As the United States nears a possible government shutdown, House Speaker Mike Johnson is proposing a distinct approach to averting a crisis and ensuring federal workers don’t go without pay just before Thanksgiving.
With the deadline looming on Saturday, November 18 at 12:01 a.m., the nation is on the brink of a shutdown if Congress does not pass legislation to extend federal funding.
Here’s a comprehensive overview of the situation and critical elements surrounding the impending government shutdown:
A government shutdown occurs when Congress fails to approve funds for federal agencies, leading to unpaid work for some key federal workers while others are placed on furlough until services reopen.
Members of Congress, however, continue to receive their salaries.
Date of cessation of operation
The government will shut down on Saturday, November 18 at 12:01 AM.
The current threat stems from the extension of funding until this weekend, following a continuing resolution (CR) passed in September.
The impasse is largely tied to a deal reached between President Biden and then-President Kevin McCarthy to raise the federal debt ceiling, which sparked disagreements over spending levels.
Speaker Mike Johnson is proposing a two-tiered stopgap, or “staggered” CR, bill that funds specific federal agencies until different deadlines in January and February.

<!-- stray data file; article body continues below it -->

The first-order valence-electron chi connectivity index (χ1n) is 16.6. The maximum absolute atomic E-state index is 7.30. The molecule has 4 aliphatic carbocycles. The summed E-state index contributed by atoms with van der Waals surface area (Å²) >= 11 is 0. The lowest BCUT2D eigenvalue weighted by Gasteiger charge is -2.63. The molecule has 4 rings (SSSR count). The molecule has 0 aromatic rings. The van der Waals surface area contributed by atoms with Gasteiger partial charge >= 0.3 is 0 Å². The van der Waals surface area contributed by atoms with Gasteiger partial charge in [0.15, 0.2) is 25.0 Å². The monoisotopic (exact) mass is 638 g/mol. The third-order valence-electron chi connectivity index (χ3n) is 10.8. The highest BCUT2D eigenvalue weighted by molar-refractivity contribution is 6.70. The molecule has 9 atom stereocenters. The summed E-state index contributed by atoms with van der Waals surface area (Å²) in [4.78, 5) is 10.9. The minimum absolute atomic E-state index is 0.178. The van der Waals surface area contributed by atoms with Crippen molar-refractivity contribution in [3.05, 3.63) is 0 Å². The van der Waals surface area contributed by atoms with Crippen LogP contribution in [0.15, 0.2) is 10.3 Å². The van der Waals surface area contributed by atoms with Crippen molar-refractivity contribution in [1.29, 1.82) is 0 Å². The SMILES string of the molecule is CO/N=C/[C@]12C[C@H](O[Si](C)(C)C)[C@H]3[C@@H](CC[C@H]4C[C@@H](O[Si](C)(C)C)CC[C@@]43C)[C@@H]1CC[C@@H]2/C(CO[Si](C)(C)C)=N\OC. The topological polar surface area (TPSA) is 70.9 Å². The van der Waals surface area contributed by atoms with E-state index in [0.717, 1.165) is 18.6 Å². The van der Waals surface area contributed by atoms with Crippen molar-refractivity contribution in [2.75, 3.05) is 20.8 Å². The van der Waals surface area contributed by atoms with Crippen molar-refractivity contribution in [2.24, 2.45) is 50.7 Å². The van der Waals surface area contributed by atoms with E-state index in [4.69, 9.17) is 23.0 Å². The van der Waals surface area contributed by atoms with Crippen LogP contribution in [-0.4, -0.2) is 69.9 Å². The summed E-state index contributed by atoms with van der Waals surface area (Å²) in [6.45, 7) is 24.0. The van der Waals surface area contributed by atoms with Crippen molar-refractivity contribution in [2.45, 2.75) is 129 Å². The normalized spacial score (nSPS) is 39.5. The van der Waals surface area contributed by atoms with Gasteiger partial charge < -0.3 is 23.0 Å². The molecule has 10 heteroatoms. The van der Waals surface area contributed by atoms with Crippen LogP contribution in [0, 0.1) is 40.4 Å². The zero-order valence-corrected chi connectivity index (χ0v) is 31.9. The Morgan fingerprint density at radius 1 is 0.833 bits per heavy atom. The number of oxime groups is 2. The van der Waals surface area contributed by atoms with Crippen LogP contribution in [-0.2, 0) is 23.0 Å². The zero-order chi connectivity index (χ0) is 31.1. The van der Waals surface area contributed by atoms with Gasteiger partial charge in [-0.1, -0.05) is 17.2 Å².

The proposal aims to buy time for negotiations on a full year’s worth of spending bills.
The House is set to take up the “tiered” funding bill on Tuesday, with the Senate likely to vote later in the week.
Senate Majority Leader Schumer expressed optimism about Johnson’s proposal.
A government shutdown would affect most federal workers, with hundreds of thousands facing unpaid leave.
Exceptions include public safety workers, who would continue to work without pay.
Postal Service operations and Social Security payments are expected to continue, but other areas such as food stamp payments and inspections may be disrupted.
Recent shutdown history
The last government shutdown took place for 34 days from December 2018 to January 2019, mainly due to disagreements over funding for a wall on the US-Mexico border.
As time ticks down, the nation is watching closely to see if Congress can reach a deal to avert a government shutdown and mitigate the potential economic fallout.
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